With a tip of the propeller hat to the Beijing Olympics, I wore a USA hockey jersey to a training class today (I was one of the co-instructors; we all wore hockey jerseys representing USA, Russia and the Ukraine). Right theme, wrong Olympics, but for some reason I’m finding it hard to get excited about these Games. Some of the malaise is that the summer games don’t thrill me the way the staggered winter events do; my mental images of the Olympics involve a snowy mountain, cold weather, down jackets emblazoned with small flags wrapped around athletes enjoying a guilty hot beverage. Lake Placid, Garmish, Salt Lake City, Torino. When I think of Los Angeles, Sydney, and Beijing, I think of humidity, oppressive heat, and traffic jams.
I’ve also been looking for the “story” of these games. For years, I’ve tried to balance the horrors of the 1972 Munich Games, which left a deep impression on this 10-year old kid, with the 1984 Los Angeles Games, ones I watched as I packed my things to move, at last, out of my childhood home into my first “real” apartment. Mary Lou Retton proved that in a world of infinite possibilities, sometimes the impossible happens. Summer events since then: doping in track, a USA basketball team that seems to play only when it feels like it, with no sense of playing for something more valuable than a contractual bonus, and baseball’s denouement as an Olympic sport.
The Olympics has also intersected my job as Sun is providing online infrastructure for the 2008 Beijing Games. I’ll be tracking the more obscure events online, both to follow the sports where the unknown athletes (and countries) compete and also to make sure the online experience remains one of which Sun and NBC will be proud.
Bottom line: I’m looking for a hero or heroine. I want to cheer for our gymnasts, watch Michael Phelps prove that the Chinese fixation with the number eight is well-placed (it works for this snowman), and hope that the USA basketball team demonstrates that professional athletes can have an affiliation with a power higher than money: national pride. My personal hope that figure skater turned triathlete turned cyclist Kathryn Bertine would compete at these games ended when Bertine failed to qualify as a cyclist, a two-year training and travel odyssey that she documented wonderfully for ESPN’s E-ticket. Read all 13 parts; it’s a novella-length story with all of the Greek drama you can digest. And of course I’ll follow the Israeli delegation, competing in gymnastics, sailing, judo, and the steeplechase, among other events, because hearing “Hatikva” played at the medal ceremony pushes 1972 further away.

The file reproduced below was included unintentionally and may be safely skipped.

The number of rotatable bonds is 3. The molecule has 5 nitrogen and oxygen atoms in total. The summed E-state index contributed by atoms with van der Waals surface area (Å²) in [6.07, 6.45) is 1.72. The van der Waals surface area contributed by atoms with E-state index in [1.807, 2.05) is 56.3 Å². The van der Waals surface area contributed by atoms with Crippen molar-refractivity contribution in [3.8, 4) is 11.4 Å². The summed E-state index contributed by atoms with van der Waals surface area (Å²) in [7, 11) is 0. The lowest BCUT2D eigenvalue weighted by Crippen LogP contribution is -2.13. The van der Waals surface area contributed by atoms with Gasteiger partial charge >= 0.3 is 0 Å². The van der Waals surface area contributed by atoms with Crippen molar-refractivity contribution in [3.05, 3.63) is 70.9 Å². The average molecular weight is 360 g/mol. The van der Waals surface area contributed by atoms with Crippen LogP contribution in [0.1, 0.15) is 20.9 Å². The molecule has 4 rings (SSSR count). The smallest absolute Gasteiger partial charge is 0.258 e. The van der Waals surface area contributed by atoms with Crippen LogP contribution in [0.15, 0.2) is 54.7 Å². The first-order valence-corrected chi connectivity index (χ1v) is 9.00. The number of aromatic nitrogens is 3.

Why all of the fuss over the Olympics? Why would anyone want to train for years, travel halfway around the world, and compete under duress with a billion Internet viewers watching? It’s not like there are endorsement deals for medalists in sailing – Americans want their heroes to play sports that are accessible and recognized, the precursors for commercialization. But that hits the distinction between a professional athlete and an Olympic athlete (with all due respect to hockey players, who are among the few who carry both roles with respect): Olympians are trying to prove they are the best, in the world, at what they do, and do so carrying their country’s shield and colors, not those of their team, college, or corporate sponsor. Everyone has had that longing, at one time or another, to be the undisputed best, whether in sailing, judo, basketball, selling Internet infrastructure, or writing short stories. When it comes down to matters of our own mental and physical facilities, we all dream.
Despite not making it to Beijing, Kathryn Bertine conveyed the moral of her mental and physical voyage quite simply: “Above all else, we owe it to ourselves to show up for our own dreams.” And the Olympics remind us to take that advice to heart, every one of the other 1,420 days between staggered torch lightings.